"Now, just at that time, I happened to run into Dan Topping at '21,' the restaurant in New York. Dan had told me if I ever had the opportunity to buy a major league ball club he'd like to come in with me. So, going up in the elevator, I said, 'Dan, I've just bought the New York Yankees. Would you like to come in on the deal?'

"Dan said he certainly would, and he suggested that he and I buy the club together. I said I wasn't prepared to go in that deep. We had to raise approximately $3 million. I said I knew I could get a mortgage of a million and a half on the Stadium, and that would leave $1,500,000 to be raised. I said I didn't want to commit myself for more than a third of that. So Topping said he thought he could get his friend, Del Webb, the Arizona contractor, to come in for a third. As it turned out, Webb was agreeable and, instead of getting a mortgage on the Stadium, I got a straight loan of $1,500,000 for 12 years. Incidentally, I paid that off in 17 months."

Mrs. MacPhail came into the room and asked if she could bring us something to drink. I said I'd have a Coke and MacPhail said he'd have a No-Cal ginger ale. It was not his usual or his favorite drink, but he rarely takes anything stronger after dinner.

When Mrs. MacPhail had served our drinks, MacPhail held up his glass and looked at it. "When I was a kid in Michigan," he said, "I used to play ball with a town team on Sunday. Of course, I'd go to church first. Played the church organ, as a matter of fact. I remember one Sunday, after church, I was sneaking out the front door in my baseball uniform and my father called out to me from the parlor. 'Son,' he said, 'if you must play ball on a Sunday, I'd advise you to go out the back way so the neighbors won't see you.' I turned around and started for the kitchen, but then my mother called out to me. 'Son,' she said, 'if you must play baseball on Sunday, at least have the courage of your convictions. Go out the front way and make no apologies to anybody.' There was nothing hypocritical about my mother. Or my father, either. He just had a banker's caution."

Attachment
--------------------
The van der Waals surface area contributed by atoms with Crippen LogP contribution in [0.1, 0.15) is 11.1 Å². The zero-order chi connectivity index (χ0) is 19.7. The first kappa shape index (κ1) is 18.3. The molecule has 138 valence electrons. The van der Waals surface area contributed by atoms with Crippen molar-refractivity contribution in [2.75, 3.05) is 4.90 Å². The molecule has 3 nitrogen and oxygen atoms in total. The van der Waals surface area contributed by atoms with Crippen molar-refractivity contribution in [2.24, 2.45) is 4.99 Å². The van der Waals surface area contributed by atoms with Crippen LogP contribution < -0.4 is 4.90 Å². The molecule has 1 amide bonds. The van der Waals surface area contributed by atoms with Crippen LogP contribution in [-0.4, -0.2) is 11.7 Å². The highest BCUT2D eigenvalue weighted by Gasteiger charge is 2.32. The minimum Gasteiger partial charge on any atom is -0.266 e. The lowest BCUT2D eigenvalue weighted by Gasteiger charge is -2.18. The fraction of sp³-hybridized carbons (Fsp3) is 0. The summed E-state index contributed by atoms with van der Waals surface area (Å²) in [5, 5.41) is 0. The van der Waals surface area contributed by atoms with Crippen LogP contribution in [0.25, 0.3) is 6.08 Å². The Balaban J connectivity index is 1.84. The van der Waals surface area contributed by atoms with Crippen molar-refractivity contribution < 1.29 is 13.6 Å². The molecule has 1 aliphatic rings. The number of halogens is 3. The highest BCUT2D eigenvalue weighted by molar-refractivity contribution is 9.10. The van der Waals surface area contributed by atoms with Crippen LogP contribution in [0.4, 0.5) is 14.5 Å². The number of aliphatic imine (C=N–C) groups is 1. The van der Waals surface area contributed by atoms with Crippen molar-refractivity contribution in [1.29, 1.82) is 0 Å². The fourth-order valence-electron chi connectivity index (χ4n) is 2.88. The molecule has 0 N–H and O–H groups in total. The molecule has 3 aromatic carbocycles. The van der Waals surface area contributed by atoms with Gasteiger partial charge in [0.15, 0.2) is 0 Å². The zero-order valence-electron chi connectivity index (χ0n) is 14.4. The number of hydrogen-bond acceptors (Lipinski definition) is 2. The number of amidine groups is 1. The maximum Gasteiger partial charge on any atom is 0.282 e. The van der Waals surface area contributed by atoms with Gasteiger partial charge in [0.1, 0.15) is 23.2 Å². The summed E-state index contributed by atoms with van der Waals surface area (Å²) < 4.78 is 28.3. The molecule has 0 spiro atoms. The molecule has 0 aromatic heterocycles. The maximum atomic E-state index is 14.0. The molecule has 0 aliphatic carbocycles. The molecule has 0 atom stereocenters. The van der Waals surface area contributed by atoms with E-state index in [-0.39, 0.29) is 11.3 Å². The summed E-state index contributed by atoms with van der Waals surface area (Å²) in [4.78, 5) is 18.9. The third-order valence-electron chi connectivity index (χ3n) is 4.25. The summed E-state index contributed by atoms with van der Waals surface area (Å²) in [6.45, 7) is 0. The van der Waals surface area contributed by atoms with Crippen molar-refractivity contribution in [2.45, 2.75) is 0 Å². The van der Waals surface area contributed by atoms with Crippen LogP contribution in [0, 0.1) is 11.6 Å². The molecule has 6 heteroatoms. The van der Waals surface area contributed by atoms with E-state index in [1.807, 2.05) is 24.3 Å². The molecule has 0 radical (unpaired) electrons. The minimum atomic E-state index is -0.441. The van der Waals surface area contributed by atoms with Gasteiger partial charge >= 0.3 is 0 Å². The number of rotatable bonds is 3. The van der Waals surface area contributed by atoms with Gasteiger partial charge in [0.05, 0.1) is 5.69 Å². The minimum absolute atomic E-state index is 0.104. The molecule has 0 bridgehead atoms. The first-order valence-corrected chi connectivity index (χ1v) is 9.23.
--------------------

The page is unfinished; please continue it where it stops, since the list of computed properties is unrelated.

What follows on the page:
He took a sip from his glass and set it down carefully on the table. "Now, I am a hypocrite about some things," he said. "For instance, I think hard liquor is a curse. I should contribute generously to the war chest of the Woman's Christian Temperance Union." He picked up the glass again and looked at it. "But," he said, "I do not contribute at all."

He grinned and returned to the subject of the New York Yankees.

"Jumping ahead now to 1947. By that time the Yankees had increased enormously in value. We had drawn approximately 2,300,000—a new record in baseball. The old Yankees—even with Ruth and Gehrig—had bettered a million in only one year. We had done a lot to improve the Stadium. We had almost completely rebuilt it, we had rescaled the seats to provide more boxes, we had put in the Stadium Club, new clubhouses, a new press room, new rest rooms and, I think, the first decent dressing room the umpires had ever had.